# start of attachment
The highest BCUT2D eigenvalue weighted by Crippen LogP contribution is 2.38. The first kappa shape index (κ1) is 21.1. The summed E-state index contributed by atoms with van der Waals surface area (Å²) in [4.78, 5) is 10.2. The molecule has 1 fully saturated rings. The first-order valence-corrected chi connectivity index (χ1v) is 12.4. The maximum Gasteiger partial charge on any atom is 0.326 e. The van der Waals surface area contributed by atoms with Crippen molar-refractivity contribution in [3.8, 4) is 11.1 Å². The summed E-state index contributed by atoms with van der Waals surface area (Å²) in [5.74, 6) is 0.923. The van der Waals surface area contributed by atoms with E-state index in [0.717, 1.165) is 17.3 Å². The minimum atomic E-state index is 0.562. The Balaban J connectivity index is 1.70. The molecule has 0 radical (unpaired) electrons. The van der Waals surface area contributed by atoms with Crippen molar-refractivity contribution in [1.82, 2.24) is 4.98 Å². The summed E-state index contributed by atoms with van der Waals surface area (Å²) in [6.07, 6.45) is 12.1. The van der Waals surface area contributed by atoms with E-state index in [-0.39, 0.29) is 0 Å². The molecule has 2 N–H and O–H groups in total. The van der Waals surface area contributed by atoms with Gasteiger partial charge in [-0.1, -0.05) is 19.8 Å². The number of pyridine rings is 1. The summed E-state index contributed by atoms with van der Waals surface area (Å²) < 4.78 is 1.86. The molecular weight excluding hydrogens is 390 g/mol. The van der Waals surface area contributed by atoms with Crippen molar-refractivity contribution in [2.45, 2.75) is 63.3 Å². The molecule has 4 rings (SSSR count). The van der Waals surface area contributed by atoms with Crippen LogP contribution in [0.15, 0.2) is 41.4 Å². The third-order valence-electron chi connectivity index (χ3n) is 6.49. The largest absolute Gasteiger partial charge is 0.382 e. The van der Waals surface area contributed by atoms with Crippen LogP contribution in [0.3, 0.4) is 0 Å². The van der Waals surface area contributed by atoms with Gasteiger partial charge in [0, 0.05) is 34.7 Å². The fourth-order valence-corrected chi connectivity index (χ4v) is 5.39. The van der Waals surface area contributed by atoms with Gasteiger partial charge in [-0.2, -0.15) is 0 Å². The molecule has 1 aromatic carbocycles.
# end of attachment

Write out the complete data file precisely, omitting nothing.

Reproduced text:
The highest BCUT2D eigenvalue weighted by Crippen LogP contribution is 2.38. The first kappa shape index (κ1) is 21.1. The summed E-state index contributed by atoms with van der Waals surface area (Å²) in [4.78, 5) is 10.2. The molecule has 1 fully saturated rings. The first-order valence-corrected chi connectivity index (χ1v) is 12.4. The maximum Gasteiger partial charge on any atom is 0.326 e. The van der Waals surface area contributed by atoms with Crippen molar-refractivity contribution in [3.8, 4) is 11.1 Å². The summed E-state index contributed by atoms with van der Waals surface area (Å²) in [5.74, 6) is 0.923. The van der Waals surface area contributed by atoms with E-state index in [0.717, 1.165) is 17.3 Å². The minimum atomic E-state index is 0.562. The Balaban J connectivity index is 1.70. The molecule has 0 radical (unpaired) electrons. The van der Waals surface area contributed by atoms with Crippen molar-refractivity contribution in [1.82, 2.24) is 4.98 Å². The summed E-state index contributed by atoms with van der Waals surface area (Å²) in [6.07, 6.45) is 12.1. The van der Waals surface area contributed by atoms with E-state index in [-0.39, 0.29) is 0 Å². The molecule has 2 N–H and O–H groups in total. The van der Waals surface area contributed by atoms with Gasteiger partial charge in [-0.1, -0.05) is 19.8 Å². The number of pyridine rings is 1. The summed E-state index contributed by atoms with van der Waals surface area (Å²) < 4.78 is 1.86. The molecular weight excluding hydrogens is 390 g/mol. The van der Waals surface area contributed by atoms with Crippen molar-refractivity contribution in [2.45, 2.75) is 63.3 Å². The molecule has 4 rings (SSSR count). The van der Waals surface area contributed by atoms with Crippen LogP contribution in [0.15, 0.2) is 41.4 Å². The third-order valence-electron chi connectivity index (χ3n) is 6.49. The largest absolute Gasteiger partial charge is 0.382 e. The van der Waals surface area contributed by atoms with Crippen LogP contribution in [0.3, 0.4) is 0 Å². The van der Waals surface area contributed by atoms with Gasteiger partial charge in [0, 0.05) is 34.7 Å². The fourth-order valence-corrected chi connectivity index (χ4v) is 5.39. The van der Waals surface area contributed by atoms with Gasteiger partial charge in [-0.2, -0.15) is 0 Å². The molecule has 1 aromatic carbocycles.